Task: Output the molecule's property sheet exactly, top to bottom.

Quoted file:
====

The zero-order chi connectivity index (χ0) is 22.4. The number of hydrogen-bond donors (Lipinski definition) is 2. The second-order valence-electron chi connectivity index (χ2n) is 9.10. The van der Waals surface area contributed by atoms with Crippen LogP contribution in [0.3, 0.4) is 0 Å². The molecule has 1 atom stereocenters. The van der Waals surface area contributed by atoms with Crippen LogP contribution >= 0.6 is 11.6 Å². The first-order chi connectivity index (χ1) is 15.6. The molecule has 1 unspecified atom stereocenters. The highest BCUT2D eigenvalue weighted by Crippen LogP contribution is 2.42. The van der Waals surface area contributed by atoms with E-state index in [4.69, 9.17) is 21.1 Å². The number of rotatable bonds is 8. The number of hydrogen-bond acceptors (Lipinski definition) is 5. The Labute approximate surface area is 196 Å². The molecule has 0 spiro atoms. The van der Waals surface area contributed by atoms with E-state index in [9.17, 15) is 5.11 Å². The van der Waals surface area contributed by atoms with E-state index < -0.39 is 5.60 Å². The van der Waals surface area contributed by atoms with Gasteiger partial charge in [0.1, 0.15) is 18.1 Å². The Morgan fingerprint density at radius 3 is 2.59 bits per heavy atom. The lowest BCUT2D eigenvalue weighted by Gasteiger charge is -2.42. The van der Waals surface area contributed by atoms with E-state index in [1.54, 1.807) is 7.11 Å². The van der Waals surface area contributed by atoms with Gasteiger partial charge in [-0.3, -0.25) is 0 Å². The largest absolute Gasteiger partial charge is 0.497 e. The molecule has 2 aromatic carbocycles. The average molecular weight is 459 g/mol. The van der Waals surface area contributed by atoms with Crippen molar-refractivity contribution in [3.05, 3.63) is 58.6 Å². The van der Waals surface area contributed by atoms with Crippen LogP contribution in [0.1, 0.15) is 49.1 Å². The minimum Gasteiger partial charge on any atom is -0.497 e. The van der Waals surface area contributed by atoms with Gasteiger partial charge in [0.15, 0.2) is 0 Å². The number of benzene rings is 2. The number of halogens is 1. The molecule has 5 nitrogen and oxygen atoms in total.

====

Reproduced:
The zero-order chi connectivity index (χ0) is 22.4. The number of hydrogen-bond donors (Lipinski definition) is 2. The second-order valence-electron chi connectivity index (χ2n) is 9.10. The van der Waals surface area contributed by atoms with Crippen LogP contribution in [0.3, 0.4) is 0 Å². The molecule has 1 atom stereocenters. The van der Waals surface area contributed by atoms with Crippen LogP contribution >= 0.6 is 11.6 Å². The first-order chi connectivity index (χ1) is 15.6. The molecule has 1 unspecified atom stereocenters. The highest BCUT2D eigenvalue weighted by Crippen LogP contribution is 2.42. The van der Waals surface area contributed by atoms with E-state index in [4.69, 9.17) is 21.1 Å². The number of rotatable bonds is 8. The number of hydrogen-bond acceptors (Lipinski definition) is 5. The Labute approximate surface area is 196 Å². The molecule has 0 spiro atoms. The van der Waals surface area contributed by atoms with E-state index in [9.17, 15) is 5.11 Å². The van der Waals surface area contributed by atoms with E-state index < -0.39 is 5.60 Å². The van der Waals surface area contributed by atoms with Gasteiger partial charge in [0.1, 0.15) is 18.1 Å². The Morgan fingerprint density at radius 3 is 2.59 bits per heavy atom. The lowest BCUT2D eigenvalue weighted by Gasteiger charge is -2.42. The van der Waals surface area contributed by atoms with E-state index in [1.54, 1.807) is 7.11 Å². The van der Waals surface area contributed by atoms with Gasteiger partial charge in [-0.3, -0.25) is 0 Å². The largest absolute Gasteiger partial charge is 0.497 e. The molecule has 2 aromatic carbocycles. The average molecular weight is 459 g/mol. The van der Waals surface area contributed by atoms with Crippen molar-refractivity contribution in [3.05, 3.63) is 58.6 Å². The van der Waals surface area contributed by atoms with Crippen LogP contribution in [0.1, 0.15) is 49.1 Å². The minimum Gasteiger partial charge on any atom is -0.497 e. The van der Waals surface area contributed by atoms with Gasteiger partial charge in [0.15, 0.2) is 0 Å². The number of benzene rings is 2. The number of halogens is 1. The molecule has 5 nitrogen and oxygen atoms in total.